Teresa Townsley is running for councillor in Langley Township. (Special to Langley Advance Times)

Teresa Townsley is running for councillor in Langley Township. (Special to Langley Advance Times)

MEET THE CANDIDATES

IN THE LANGLEY TOWNSHIP COUNCILLOR RACE: Teresa Townsley

Ahead of Oct. 15, the Advance Times offers a profile and Q&A opportunity to each candidate

Teresa L. Townsley

RUNNING AS AN INDEPENDENT

Winery owner/farmer, age 54

Brookswood-Fernridge resident who’s lived in Langley 12 years

We can’t run up debt to the point of hamstringing our future.

Investments need to be made, but we have to have an ethical and common-sense approach that doesn’t bankrupt our future.

People are not commodities.

We need to have a buffer for emergencies and unforeseen circumstances. That is why we need a balance of experience and reason on council.

An experienced, independent candidate, I will make the right decisions for the right reasons. I plan for the future, not for the next election.

I have a proven track record successfully stewarding organizations through critical change and financial crisis.

As a farmer and co-chair of the Langley Farmers’ Institute, I support our farmers, farm viability, and the environment we farm in.

Vote Townsley for Township.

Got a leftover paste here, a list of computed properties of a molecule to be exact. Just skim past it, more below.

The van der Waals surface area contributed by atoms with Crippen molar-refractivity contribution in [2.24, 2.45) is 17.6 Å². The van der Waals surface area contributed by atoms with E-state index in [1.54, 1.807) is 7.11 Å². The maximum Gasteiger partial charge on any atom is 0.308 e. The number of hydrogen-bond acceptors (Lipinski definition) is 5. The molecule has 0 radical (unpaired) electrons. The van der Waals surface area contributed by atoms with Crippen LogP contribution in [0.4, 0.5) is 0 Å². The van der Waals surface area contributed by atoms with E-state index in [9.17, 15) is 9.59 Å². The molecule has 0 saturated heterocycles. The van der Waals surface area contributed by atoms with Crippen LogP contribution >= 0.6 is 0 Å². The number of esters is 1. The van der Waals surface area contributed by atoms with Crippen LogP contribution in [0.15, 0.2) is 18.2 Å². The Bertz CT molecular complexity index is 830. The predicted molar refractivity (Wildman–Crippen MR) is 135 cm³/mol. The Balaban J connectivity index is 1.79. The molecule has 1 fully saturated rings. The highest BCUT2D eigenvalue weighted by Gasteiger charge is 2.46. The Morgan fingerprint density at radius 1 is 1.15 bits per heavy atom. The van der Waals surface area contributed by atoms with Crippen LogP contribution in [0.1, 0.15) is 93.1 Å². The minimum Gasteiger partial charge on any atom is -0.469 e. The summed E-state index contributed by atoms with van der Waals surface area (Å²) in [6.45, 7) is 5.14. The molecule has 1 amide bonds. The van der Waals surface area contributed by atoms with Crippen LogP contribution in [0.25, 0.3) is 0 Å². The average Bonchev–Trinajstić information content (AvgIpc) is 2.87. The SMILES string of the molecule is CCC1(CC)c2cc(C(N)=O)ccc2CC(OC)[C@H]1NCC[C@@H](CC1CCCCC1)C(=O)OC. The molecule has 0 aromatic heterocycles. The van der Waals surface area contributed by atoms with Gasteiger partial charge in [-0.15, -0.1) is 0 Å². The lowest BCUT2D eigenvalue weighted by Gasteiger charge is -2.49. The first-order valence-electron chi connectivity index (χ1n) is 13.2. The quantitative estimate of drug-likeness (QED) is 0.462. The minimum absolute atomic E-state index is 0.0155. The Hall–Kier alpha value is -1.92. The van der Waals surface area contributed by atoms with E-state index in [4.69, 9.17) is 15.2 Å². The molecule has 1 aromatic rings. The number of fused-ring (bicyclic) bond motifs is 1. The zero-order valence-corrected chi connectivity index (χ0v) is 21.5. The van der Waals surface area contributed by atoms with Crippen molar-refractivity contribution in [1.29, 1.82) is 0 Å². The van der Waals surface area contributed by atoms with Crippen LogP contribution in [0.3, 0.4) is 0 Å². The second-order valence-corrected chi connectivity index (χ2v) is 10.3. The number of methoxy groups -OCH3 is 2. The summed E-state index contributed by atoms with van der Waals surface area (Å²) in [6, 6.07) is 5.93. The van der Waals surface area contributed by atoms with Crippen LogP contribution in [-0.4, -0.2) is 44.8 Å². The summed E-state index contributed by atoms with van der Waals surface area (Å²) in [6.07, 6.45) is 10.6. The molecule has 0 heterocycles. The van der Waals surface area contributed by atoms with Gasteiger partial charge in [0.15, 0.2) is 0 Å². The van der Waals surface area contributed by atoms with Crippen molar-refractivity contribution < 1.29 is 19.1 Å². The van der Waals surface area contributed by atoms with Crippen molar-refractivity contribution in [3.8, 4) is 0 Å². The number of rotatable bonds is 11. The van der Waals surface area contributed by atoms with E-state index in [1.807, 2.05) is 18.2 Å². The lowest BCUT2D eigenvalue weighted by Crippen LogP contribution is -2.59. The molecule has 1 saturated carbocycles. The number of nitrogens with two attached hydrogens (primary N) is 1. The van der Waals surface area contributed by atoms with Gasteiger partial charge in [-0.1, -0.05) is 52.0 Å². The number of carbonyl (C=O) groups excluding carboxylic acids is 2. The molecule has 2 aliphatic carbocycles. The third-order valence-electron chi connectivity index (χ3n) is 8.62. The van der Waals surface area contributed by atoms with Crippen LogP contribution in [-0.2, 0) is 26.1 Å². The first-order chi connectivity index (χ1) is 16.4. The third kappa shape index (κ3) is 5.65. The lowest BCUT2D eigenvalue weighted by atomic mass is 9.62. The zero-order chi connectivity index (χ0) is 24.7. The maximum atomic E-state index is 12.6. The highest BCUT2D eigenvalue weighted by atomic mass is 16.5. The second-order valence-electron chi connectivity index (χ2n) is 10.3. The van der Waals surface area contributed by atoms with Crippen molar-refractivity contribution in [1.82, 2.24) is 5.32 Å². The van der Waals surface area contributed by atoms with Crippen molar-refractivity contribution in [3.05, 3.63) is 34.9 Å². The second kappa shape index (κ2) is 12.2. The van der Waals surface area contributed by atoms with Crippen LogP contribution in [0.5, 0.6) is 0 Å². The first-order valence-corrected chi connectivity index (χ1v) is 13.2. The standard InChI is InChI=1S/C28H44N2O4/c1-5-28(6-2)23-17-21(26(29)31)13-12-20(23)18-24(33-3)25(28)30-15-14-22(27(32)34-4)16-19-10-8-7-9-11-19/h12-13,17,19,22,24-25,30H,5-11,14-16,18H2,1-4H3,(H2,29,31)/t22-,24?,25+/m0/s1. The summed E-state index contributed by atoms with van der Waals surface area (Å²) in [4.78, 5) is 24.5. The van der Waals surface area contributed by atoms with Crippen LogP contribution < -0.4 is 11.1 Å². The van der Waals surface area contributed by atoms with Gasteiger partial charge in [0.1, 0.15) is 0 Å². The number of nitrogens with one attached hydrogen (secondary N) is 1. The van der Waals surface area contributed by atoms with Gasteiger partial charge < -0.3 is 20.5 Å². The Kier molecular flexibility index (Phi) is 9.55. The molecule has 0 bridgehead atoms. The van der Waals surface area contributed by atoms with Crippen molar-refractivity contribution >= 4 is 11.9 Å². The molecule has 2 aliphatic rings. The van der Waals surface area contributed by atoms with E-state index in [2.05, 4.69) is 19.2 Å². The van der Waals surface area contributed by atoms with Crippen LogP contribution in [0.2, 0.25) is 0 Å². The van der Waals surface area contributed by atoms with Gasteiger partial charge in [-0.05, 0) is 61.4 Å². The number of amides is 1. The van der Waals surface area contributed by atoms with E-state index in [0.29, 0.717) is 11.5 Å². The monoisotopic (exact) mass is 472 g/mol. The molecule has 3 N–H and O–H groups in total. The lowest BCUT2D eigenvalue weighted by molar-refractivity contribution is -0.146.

Facebook: www.facebook.com/ElectTeresaTownsley

Website: www.teresatownsley.ca

Phone: 604-928-2959

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Have you held office in past? If so, please specify: Yes. Formerly elected as Trustee in Delta.

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CLICK TO CHECK OUT OUR FULL ELECTION GUIDE ONLINE

Questions:

(These answers are presented as the candidates submitted them)

1. Should the Township set targets for the creation of more low-income and seniors rental spaces, social housing units, and/or co-op development to improve home security?

Yes. I support options that allow seniors to age in our community and also allow young families to enter the housing market. Targets bring the housing issues to the forefront of discussion. We can keep this issue of housing on the radar going forward with Provincial assistance.

2. Should the Township create a performing arts venue within the next council term?

Yes. While sports venues get a lot of attention, there is a huge demand for performing space and conference space within the Township. With smart planning, we could do both at the same venue and increase tourism dollars entering into the Township.

3. Does the Langley Township fire department need to be expanded in terms of crews, equipment, and/or halls?

Yes. Emergency services coverage in the rural areas is problematic.

The province has downloaded the responsibility for medical calls onto our firefighters, without proper funding support.

Delays mean death.

I will be a strong voice to hold the province to account, to ensure we have proper funding to be able to accept those medical calls. At the same time, we need to expand our firefighting capacity and equipment to be more in line with the population we have.

As a former nurse, this basic safety need is a key issue in my platform and I believe that we need to strive toward a response time of less than five minutes with a “No call too small” philosophy that relies on the cooperation of police, fire, and ambulance.

4. Should property tax increases be restricted to the rate of inflation or lower?